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On Reaching the Third Layer of Life’s Layer Cake

Written by Gary North on November 14, 2015

I wrote the following on December 15, 2008. That was my mother’s 91st birthday. I posted it the next day.

On November 8, 2015, my mother died. She did not make it to 98.

Here, I reprint what I wrote in 2008.

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Reality Check (December 16, 2008)

My father died at the age of 91 on December 2. He was not a man to make profound observations. He was a facts man. He spent World War II in the military police and two decades in the FBI. The FBI mostly investigated. He liked Sergeant Joe Friday’s
line: “Just the facts, ma’am.” Jack Webb made that line famous on “Dragnet,” which started on the radio the year before my father joined the FBI in 1950, and on TV the year after he joined. He was a big “Dragnet” fan.

He did make one profound observation to me that has stuck. I am not sure if it was original with him. I have never heard it from anyone else. Here it is.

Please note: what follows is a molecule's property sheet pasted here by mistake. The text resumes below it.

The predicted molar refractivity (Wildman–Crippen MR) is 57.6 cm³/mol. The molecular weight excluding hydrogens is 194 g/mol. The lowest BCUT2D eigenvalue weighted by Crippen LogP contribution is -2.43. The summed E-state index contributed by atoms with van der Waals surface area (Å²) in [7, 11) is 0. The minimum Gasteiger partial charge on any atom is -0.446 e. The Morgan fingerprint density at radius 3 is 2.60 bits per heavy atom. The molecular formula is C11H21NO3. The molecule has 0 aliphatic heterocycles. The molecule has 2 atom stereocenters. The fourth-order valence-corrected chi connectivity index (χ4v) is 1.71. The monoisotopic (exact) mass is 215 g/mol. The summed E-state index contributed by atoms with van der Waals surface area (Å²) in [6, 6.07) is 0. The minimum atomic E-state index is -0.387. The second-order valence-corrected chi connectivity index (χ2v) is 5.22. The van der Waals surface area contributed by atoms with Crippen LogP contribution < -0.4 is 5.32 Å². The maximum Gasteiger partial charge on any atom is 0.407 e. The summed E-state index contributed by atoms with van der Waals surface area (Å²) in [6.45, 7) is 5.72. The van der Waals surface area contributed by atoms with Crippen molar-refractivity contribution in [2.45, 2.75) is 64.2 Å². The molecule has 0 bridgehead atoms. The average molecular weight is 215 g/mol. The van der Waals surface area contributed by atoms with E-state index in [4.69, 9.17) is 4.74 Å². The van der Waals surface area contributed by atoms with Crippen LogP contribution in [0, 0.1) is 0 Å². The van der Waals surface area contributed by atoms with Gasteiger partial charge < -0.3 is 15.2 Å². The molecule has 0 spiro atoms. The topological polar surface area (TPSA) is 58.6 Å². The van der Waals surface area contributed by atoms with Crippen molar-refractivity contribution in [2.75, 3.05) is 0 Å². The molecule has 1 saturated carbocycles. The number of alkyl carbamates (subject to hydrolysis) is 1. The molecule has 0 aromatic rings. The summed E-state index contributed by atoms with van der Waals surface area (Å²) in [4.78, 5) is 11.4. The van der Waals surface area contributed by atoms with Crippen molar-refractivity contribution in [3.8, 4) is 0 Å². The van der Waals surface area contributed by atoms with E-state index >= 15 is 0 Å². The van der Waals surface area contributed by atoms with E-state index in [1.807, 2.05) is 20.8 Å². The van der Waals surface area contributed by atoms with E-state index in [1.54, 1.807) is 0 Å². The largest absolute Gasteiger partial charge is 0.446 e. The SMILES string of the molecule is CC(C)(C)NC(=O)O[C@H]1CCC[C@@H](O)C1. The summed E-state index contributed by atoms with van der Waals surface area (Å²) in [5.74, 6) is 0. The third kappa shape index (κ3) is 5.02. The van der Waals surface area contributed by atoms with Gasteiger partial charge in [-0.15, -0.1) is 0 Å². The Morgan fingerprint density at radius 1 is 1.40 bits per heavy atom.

Life is like a three-layer cake. When you are young, there are two layers between you and death. Then your grandfather dies, and there is only one layer. Then
your father dies. You are on top.

He spent 48 years as the top layer. I do not think I will spend 48 years there.

His observation reinforced a prediction made by my maternal grandmother, who on my 25th birthday remarked: “You will be 30 before you know it.” I was 50 before I knew it.

We all know how slowly time moves for a child. It moves most slowly in the last week before Christmas. Christmas to Christmas seems like forever.

Ben Franklin remarked: “A child thinks that twenty dollars and twenty years can never be spent.” He actually said pounds, but dollars has a ring to it, despite the inflation. Money runs out sooner than we think. So does time.

A year to a four-year-old is most of what he can remember. A year to an old person is a small fraction of his life, and he cannot recall the recent details anyway.

We know these things about time intellectually no later than the death of a grandfather, and usually no later than the death of our first dog. But, emotionally, it takes longer to register.

In terms of time-budgeting, it takes some people decades to come to grips with this. I suppose there are a few people for whom it takes the physician’s words, “You should get your affairs in order.”

A classic line in this regard — maybe the classic line — was William Saroyan’s, which he allowed to be published posthumously. “Everybody has got to die, but I have always believed that an exception would be made in my case. Now what?”

(For the rest of my article, click the link.)

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